Chicken saltimbocca deconstructed & delicious

By / Food / May 29th, 2018 / 1
chicken saltimbocca deconstructed sauce

Saltimbocca is an Italian dish that literally means “jumps in the mouth.” My Zia Maria made a simple saltimbocca by layering prosciutto and basil over veal cutlets, holding all together with a toothpick and sautéing both sides in butter and olive oil. A splash of white wine to deglaze the pan and dinner was on the table. At culinary school, I used sage instead of basil and dredged the cutlets in flour before sautéing. The following recipe is a different version of saltimbocca, using chicken and deconstructing the dish by adding the prosciutto and sage to the sauce.

A word about deglazing: alcohol can ignite near a flame. Always use caution; don’t pour the alcohol straight from the bottle. Transfer the amount you need to a measuring cup and pour carefully without splashing. If desired, remove skillet entirely from burner before pouring.

chicken saltimbocca

4 chicken breast fillets
Salt and pepper to taste
1 tbsp extra virgin olive oil
1 package mushrooms, sliced
1 clove garlic, minced
1/2 cup dry Marsala
1/2 cup chicken stock
4 slices prosciutto, chopped
2 tbsp butter
Salt and pepper
2 tbsp fresh chopped sage

Pound each chicken breast with a meat mallet until 1/4-inch thick. Season with salt and pepper. In a large skillet, in hot oil, sauté 2 fillets at a time over medium-high heat until golden on each side, about 3 minutes per side. Remove from skillet and keep warm in oven.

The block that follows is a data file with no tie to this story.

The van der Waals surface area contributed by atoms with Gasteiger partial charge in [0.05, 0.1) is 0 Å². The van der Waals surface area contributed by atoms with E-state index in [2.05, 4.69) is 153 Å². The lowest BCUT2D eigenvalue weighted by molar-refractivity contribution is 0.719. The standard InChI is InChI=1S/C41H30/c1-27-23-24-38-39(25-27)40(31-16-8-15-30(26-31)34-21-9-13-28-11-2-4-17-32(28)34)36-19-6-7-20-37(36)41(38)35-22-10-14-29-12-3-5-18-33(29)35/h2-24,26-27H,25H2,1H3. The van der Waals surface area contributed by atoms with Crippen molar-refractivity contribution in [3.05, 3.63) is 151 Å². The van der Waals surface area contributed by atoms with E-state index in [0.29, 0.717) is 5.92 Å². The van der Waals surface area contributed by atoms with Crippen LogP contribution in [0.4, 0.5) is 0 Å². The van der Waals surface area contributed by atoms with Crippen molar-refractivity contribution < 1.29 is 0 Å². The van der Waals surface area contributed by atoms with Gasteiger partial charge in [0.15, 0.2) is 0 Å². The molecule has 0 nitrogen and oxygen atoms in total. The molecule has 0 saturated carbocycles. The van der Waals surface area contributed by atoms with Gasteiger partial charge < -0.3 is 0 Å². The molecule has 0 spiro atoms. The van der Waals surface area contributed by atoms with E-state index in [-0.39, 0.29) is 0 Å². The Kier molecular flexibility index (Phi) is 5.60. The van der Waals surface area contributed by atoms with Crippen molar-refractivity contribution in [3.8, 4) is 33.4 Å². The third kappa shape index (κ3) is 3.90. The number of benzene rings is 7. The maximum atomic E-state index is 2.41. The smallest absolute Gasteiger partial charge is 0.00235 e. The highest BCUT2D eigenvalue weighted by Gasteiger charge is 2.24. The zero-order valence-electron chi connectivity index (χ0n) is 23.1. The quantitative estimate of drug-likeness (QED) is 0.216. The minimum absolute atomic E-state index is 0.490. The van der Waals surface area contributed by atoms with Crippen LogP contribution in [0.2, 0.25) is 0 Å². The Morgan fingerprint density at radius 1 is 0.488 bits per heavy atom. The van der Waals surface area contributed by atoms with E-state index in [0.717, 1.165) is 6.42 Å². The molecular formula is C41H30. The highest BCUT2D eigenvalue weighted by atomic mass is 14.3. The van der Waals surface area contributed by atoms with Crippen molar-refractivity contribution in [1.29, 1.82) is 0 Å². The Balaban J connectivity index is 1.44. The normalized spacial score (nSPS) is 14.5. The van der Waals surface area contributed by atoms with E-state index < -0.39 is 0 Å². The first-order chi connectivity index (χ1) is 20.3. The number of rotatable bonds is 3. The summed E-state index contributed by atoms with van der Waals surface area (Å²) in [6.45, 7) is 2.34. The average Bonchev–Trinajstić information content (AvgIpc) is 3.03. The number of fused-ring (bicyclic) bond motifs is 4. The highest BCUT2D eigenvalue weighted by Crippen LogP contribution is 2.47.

Add mushrooms to skillet, adding more oil if needed. Sauté mushrooms until softened and starting to brown, about 5 minutes. Add garlic and sauté 1 minute.

Deglaze the pan with Marsala, scraping up any browned bits. Add stock and bring to a boil. Lower heat; simmer, uncovered, until liquid is reduced, about 5 minutes.

Remove skillet from heat and stir in prosciutto and butter. Season with salt and pepper to taste. Arrange chicken on a platter. Pour sauce over chicken. Garnish with chopped sage. Serve with buttered tagliatelle.

Match: Uncork a Pinot Grigio. Buon appetito!


Quench Food Editor, Nancy Johnson, minced, sliced, chopped, sautéed and sipped her way through George Brown College’s culinary program with a focus on food writing and wine. Nancy cooks by the code her Italian grandmother taught her: For the best results, always use the freshest, best ingredients. She writes for Ohio-based Wine Buzz Magazine and recently published a short story in Woman’s World Magazine. She is always on a diet.

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